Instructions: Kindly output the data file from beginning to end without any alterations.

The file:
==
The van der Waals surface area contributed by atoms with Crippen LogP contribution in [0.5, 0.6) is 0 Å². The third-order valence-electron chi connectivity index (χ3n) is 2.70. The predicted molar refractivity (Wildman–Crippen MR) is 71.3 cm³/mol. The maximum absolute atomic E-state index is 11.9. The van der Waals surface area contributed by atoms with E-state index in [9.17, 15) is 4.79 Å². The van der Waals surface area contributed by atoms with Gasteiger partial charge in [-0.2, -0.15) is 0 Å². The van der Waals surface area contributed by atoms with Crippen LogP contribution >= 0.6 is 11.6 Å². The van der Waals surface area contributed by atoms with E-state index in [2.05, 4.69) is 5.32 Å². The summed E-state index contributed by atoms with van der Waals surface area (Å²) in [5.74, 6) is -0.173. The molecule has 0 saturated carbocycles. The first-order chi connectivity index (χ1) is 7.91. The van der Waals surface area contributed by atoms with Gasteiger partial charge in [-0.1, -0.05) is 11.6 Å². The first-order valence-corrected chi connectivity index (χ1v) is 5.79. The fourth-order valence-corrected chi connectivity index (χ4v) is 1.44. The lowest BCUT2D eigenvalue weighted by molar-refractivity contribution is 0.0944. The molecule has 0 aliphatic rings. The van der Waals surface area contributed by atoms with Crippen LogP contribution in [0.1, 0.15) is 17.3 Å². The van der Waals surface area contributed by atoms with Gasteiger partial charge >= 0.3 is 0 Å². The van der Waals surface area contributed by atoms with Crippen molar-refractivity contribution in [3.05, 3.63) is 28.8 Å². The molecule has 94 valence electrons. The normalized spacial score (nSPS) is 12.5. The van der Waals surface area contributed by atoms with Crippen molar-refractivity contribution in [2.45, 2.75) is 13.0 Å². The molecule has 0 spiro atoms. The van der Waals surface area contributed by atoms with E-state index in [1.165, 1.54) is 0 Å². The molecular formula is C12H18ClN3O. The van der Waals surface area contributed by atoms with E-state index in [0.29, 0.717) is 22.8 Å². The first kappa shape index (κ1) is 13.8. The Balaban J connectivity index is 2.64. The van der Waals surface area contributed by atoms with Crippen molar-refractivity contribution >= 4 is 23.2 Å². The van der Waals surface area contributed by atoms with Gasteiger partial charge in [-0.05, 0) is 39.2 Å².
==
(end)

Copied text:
The van der Waals surface area contributed by atoms with Crippen LogP contribution in [0.5, 0.6) is 0 Å². The third-order valence-electron chi connectivity index (χ3n) is 2.70. The predicted molar refractivity (Wildman–Crippen MR) is 71.3 cm³/mol. The maximum absolute atomic E-state index is 11.9. The van der Waals surface area contributed by atoms with E-state index in [9.17, 15) is 4.79 Å². The van der Waals surface area contributed by atoms with Gasteiger partial charge in [-0.2, -0.15) is 0 Å². The van der Waals surface area contributed by atoms with Crippen LogP contribution >= 0.6 is 11.6 Å². The van der Waals surface area contributed by atoms with E-state index in [2.05, 4.69) is 5.32 Å². The summed E-state index contributed by atoms with van der Waals surface area (Å²) in [5.74, 6) is -0.173. The molecule has 0 saturated carbocycles. The first-order chi connectivity index (χ1) is 7.91. The van der Waals surface area contributed by atoms with Gasteiger partial charge in [-0.1, -0.05) is 11.6 Å². The first-order valence-corrected chi connectivity index (χ1v) is 5.79. The fourth-order valence-corrected chi connectivity index (χ4v) is 1.44. The lowest BCUT2D eigenvalue weighted by molar-refractivity contribution is 0.0944. The molecule has 0 aliphatic rings. The van der Waals surface area contributed by atoms with Crippen LogP contribution in [0.1, 0.15) is 17.3 Å². The van der Waals surface area contributed by atoms with Gasteiger partial charge >= 0.3 is 0 Å². The van der Waals surface area contributed by atoms with Crippen molar-refractivity contribution in [3.05, 3.63) is 28.8 Å². The molecule has 94 valence electrons. The normalized spacial score (nSPS) is 12.5. The van der Waals surface area contributed by atoms with Crippen molar-refractivity contribution in [2.45, 2.75) is 13.0 Å². The molecule has 0 spiro atoms. The van der Waals surface area contributed by atoms with E-state index in [1.165, 1.54) is 0 Å². The molecular formula is C12H18ClN3O. The van der Waals surface area contributed by atoms with E-state index in [0.29, 0.717) is 22.8 Å². The first kappa shape index (κ1) is 13.8. The Balaban J connectivity index is 2.64. The van der Waals surface area contributed by atoms with Crippen molar-refractivity contribution >= 4 is 23.2 Å². The van der Waals surface area contributed by atoms with Gasteiger partial charge in [-0.05, 0) is 39.2 Å².